After the rediscovery of the diary, it was introduced as evidence in John Surratt‘s trial in June of that same year. According to the book, Trial of John. H. Surratt, rumors began to circulate in the local press that the government had prevented the diary from being introduced as evidence during the 1865 trial because it contained “things they did not want to have known.”
After it was presented to the jury for examination, it was revealed that the diary did not contain anything controversial aside from Booth’s personal feelings about his own actions.
Several witnesses were cross-examined extensively about the condition, former whereabouts and content of the diary and it was read aloud to the courtroom but it ultimately provided no evidence about Surratt’s alleged role in the assassination.
Surratt was later released when the jurors could not reach a unanimous decision, resulting in a mistrial.
The diary is now on display at Ford’s Theater in Washington D.C.
“Trial of John H. Surratt in the Criminal Court of the District of Columbia”; John Harrison Surratt, George Purnell Fisher; 1867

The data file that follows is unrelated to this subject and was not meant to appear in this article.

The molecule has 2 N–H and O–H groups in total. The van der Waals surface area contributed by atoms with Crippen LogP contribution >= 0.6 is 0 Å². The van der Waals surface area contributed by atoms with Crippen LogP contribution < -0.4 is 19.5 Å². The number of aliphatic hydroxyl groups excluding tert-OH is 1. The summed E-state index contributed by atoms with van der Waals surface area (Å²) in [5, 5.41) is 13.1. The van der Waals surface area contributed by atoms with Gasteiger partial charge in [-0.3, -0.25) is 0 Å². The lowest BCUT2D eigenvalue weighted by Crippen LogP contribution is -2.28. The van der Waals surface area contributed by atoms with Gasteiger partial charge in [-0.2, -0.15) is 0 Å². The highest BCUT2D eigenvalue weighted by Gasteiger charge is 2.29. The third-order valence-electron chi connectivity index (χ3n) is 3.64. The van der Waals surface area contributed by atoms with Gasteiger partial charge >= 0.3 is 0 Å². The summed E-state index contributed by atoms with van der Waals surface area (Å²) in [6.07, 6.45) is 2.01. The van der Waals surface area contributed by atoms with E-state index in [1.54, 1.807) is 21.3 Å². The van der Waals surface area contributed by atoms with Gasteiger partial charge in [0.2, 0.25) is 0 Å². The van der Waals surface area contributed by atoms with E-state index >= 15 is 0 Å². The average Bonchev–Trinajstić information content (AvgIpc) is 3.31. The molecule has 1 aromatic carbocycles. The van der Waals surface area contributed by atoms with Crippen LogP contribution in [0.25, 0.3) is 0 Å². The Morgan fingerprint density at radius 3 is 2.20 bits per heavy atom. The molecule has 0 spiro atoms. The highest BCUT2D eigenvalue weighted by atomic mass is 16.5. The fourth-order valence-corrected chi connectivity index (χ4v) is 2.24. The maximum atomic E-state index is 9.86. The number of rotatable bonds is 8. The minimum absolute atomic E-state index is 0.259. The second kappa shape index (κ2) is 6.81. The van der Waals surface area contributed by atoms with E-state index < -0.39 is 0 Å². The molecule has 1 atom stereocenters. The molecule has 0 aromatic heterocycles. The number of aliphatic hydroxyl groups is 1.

“Right or Wrong, God Judge Me: The Writings of John Wilkes Booth”; John Wilkes Booth; 2000
Library of Congress: John Wilkes Booth Diary: www.loc.gov/pictures/item/2010630702/?sid=a1fc11d3fcd171c55db3aa43d9513861
New York Times; Diary of John Wilkes Booth: An Official Certified Copy; May 1867: query.nytimes.com/mem/archive-free/pdf?res=F10910F6385E1A7493C0AB178ED85F438684F9
New York Times; Booth Killed; April 28 1865: www.iment.com/maida/familytree/burnett/nyt-28apr1865.htm
Ford’s Theater: John Wilkes Booth Diary: fords.org/home/plan-your-visit/daytime-visits-fords-theatre/museum/john-wilkes-booths-diary